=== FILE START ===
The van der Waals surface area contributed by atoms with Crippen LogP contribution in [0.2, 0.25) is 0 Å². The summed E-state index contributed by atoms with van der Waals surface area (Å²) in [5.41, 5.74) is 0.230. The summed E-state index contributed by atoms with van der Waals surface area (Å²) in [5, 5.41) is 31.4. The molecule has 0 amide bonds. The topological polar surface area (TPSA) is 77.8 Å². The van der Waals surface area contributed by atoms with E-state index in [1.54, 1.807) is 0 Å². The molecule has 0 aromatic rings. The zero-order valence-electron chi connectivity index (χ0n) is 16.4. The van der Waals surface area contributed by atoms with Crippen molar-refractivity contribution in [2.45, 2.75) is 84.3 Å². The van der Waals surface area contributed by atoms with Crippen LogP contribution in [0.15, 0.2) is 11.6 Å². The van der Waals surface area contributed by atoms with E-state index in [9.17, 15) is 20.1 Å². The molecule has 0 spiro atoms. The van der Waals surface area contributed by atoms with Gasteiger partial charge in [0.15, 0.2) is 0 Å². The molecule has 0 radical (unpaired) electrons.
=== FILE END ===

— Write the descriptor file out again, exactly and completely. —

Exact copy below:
The van der Waals surface area contributed by atoms with Crippen LogP contribution in [0.2, 0.25) is 0 Å². The summed E-state index contributed by atoms with van der Waals surface area (Å²) in [5.41, 5.74) is 0.230. The summed E-state index contributed by atoms with van der Waals surface area (Å²) in [5, 5.41) is 31.4. The molecule has 0 amide bonds. The topological polar surface area (TPSA) is 77.8 Å². The van der Waals surface area contributed by atoms with E-state index in [1.54, 1.807) is 0 Å². The molecule has 0 aromatic rings. The zero-order valence-electron chi connectivity index (χ0n) is 16.4. The van der Waals surface area contributed by atoms with Crippen molar-refractivity contribution in [2.45, 2.75) is 84.3 Å². The van der Waals surface area contributed by atoms with Crippen LogP contribution in [0.15, 0.2) is 11.6 Å². The van der Waals surface area contributed by atoms with E-state index in [9.17, 15) is 20.1 Å². The molecule has 0 spiro atoms. The van der Waals surface area contributed by atoms with Gasteiger partial charge in [0.15, 0.2) is 0 Å². The molecule has 0 radical (unpaired) electrons.